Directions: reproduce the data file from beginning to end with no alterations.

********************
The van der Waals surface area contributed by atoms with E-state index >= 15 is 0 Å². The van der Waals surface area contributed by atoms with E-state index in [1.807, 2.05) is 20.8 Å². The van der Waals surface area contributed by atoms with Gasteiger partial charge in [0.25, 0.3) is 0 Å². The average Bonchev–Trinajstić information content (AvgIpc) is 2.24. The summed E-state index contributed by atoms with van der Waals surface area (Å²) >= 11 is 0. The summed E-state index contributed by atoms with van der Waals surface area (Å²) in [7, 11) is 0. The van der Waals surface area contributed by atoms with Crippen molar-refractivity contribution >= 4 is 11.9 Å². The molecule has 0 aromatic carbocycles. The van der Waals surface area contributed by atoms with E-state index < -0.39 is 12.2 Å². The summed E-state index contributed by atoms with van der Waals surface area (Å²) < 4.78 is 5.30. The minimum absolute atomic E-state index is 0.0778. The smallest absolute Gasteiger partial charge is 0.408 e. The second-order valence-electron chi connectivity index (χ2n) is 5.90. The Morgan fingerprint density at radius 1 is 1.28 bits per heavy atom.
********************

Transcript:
The van der Waals surface area contributed by atoms with E-state index >= 15 is 0 Å². The van der Waals surface area contributed by atoms with E-state index in [1.807, 2.05) is 20.8 Å². The van der Waals surface area contributed by atoms with Gasteiger partial charge in [0.25, 0.3) is 0 Å². The average Bonchev–Trinajstić information content (AvgIpc) is 2.24. The summed E-state index contributed by atoms with van der Waals surface area (Å²) >= 11 is 0. The summed E-state index contributed by atoms with van der Waals surface area (Å²) in [7, 11) is 0. The van der Waals surface area contributed by atoms with Crippen molar-refractivity contribution >= 4 is 11.9 Å². The molecule has 0 aromatic carbocycles. The van der Waals surface area contributed by atoms with E-state index < -0.39 is 12.2 Å². The summed E-state index contributed by atoms with van der Waals surface area (Å²) < 4.78 is 5.30. The minimum absolute atomic E-state index is 0.0778. The smallest absolute Gasteiger partial charge is 0.408 e. The second-order valence-electron chi connectivity index (χ2n) is 5.90. The Morgan fingerprint density at radius 1 is 1.28 bits per heavy atom.